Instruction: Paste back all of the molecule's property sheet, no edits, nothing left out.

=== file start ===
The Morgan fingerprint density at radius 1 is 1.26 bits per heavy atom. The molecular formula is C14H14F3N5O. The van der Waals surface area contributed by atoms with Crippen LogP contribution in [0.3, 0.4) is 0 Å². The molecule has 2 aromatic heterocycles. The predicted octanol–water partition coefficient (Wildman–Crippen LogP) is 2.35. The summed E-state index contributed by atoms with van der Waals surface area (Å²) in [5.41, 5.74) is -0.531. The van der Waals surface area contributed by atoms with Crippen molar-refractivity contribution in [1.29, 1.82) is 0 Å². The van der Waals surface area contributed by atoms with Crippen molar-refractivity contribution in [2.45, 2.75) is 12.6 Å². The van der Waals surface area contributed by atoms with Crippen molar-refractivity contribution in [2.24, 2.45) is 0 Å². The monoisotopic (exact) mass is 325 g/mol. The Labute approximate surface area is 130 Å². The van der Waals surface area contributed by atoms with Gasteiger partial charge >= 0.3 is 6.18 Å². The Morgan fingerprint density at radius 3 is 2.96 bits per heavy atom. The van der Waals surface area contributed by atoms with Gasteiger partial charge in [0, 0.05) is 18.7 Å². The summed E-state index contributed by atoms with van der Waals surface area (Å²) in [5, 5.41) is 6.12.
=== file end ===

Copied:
The Morgan fingerprint density at radius 1 is 1.26 bits per heavy atom. The molecular formula is C14H14F3N5O. The van der Waals surface area contributed by atoms with Crippen LogP contribution in [0.3, 0.4) is 0 Å². The molecule has 2 aromatic heterocycles. The predicted octanol–water partition coefficient (Wildman–Crippen LogP) is 2.35. The summed E-state index contributed by atoms with van der Waals surface area (Å²) in [5.41, 5.74) is -0.531. The van der Waals surface area contributed by atoms with Crippen molar-refractivity contribution in [1.29, 1.82) is 0 Å². The van der Waals surface area contributed by atoms with Crippen molar-refractivity contribution in [2.45, 2.75) is 12.6 Å². The van der Waals surface area contributed by atoms with Crippen molar-refractivity contribution in [2.24, 2.45) is 0 Å². The monoisotopic (exact) mass is 325 g/mol. The Labute approximate surface area is 130 Å². The van der Waals surface area contributed by atoms with Gasteiger partial charge >= 0.3 is 6.18 Å². The Morgan fingerprint density at radius 3 is 2.96 bits per heavy atom. The van der Waals surface area contributed by atoms with Gasteiger partial charge in [0, 0.05) is 18.7 Å². The summed E-state index contributed by atoms with van der Waals surface area (Å²) in [5, 5.41) is 6.12.